Documentary New Zealand: "Finding Family" – violent family relationship described by woman victim – inaccurate – unfair – unbalanced – discriminated against men
Programme about family reunification, not spousal abuse
Standard G1 – no uphold
Standard G4 – no uphold
Standard G6 – no uphold
Standard G13 – no uphold
This headnote does not form part of the decision.
The theme of Documentary New Zealand: "Finding Family", broadcast on TV One on 31 July 2000 beginning at 8.30pm, was the reunification of family members who had been separated. One woman described how she had become separated from her son when she escaped from a violent relationship some 30 years previously. He was tracked down by the Salvation Army in Australia.
Bruce Tichbon complained to Television New Zealand Ltd, the broadcaster, that the effect of the programme had been to portray the woman as victim and the husband as a violent abuser who was generally socially inferior. In his view, the programme breached broadcasting standards relating to accuracy, fairness, balance and discrimination against men.
TVNZ observed that the woman’s recollection of events in her past were important in the context of the documentary, because they explained how she had become separated from her son. The programme’s focus, it said, was not on spousal abuse, but on how the woman became reunited with her son. It said it found no breaches of broadcasting standards.
Dissatisfied with TVNZ’s decision, Mr Tichbon referred the complaint to the Broadcasting Standards Authority under s.8(1)(a) of the Broadcasting Act 1989.
For the reasons given below, the Authority declines to uphold the complaint.
The members of the Authority have viewed a tape of the item complained about and have read the correspondence which is listed in the Appendix. The Authority determines this complaint without a formal hearing.
One of the stories told on Documentary New Zealand: "Finding Family" concerned a woman who had been separated from her children when she was in a violent relationship, but was reunited with one of her sons many years later when he was tracked down in Australia by the Salvation Army. The programme was broadcast on TV One on 31 July 2000 beginning at 8.30pm.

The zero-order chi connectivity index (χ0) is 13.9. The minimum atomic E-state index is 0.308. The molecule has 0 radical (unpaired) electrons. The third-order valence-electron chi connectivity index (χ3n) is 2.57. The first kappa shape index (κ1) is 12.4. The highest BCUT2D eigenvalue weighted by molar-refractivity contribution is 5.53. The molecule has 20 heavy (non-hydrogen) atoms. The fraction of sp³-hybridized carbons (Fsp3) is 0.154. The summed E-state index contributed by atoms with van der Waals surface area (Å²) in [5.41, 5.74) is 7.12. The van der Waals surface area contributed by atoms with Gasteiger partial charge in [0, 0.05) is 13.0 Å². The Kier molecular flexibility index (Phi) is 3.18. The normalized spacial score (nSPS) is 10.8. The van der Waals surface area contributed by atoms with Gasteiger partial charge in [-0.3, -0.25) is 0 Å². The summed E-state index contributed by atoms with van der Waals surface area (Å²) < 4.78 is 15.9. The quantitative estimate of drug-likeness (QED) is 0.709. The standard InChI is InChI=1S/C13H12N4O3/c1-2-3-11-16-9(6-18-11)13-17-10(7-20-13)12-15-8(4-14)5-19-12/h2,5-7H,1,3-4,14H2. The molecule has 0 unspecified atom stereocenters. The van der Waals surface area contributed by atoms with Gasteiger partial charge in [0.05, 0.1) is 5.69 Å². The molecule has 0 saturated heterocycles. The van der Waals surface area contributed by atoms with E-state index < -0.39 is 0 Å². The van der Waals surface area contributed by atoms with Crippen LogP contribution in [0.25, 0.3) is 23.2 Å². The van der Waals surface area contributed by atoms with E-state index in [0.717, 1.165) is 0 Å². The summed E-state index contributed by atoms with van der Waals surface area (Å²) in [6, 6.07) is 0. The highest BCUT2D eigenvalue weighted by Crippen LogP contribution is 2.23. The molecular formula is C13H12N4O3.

The woman described the circumstances which led to her leaving her children and said that she had the choice of "being beaten up and going insane, or giving away [her] children". She said that a non-molestation order against her husband had been in effect at the time.
Bruce Tichbon complained to TVNZ that the programme was one-sided and unfair in focussing on the woman’s side of the story. He said that the husband – or his representatives – should have been given the right to respond. He suggested that TVNZ had in effect conducted a public trial without allowing the father to provide any defence.
In his view, the programme portrayed the woman as a victim, and the husband as a violent abuser, and generally socially inferior. He wrote:
This kind of one-sided, anti-male, sexist propaganda does not serve the interests of women or children under s.36 of the Broadcasting Act. Trying to destroy a father’s reputation in front of his sons in this way is unacceptable.
In Mr Tichbon’s view, the programme’s bias prejudiced the political process relating to gender issues, and the rights of New Zealanders.
TVNZ assessed the complaint under the nominated standards. Standards G1, G4, G6 and G13 require broadcasters:
G1 To be truthful and accurate on points of fact.
G4 To deal justly and fairly with any person taking part or referred to in any programme.
G6 o show balance, impartiality and fairness in dealing with political matters, current affairs and all questions of a controversial nature.
G13 To avoid portraying people in a way which represents as inherently inferior, or is likely to encourage discrimination against, any section of the community on account of sex, race, age, disability, occupational status, sexual orientation or the holding of any religious, cultural or political belief. This requirement is not intended to prevent the broadcast of material which is:
i) factual, or
ii) the expression of genuinely-held opinion in a news or current affairs programme, or
iii) in the legitimate context of a humorous, satirical or dramatic work.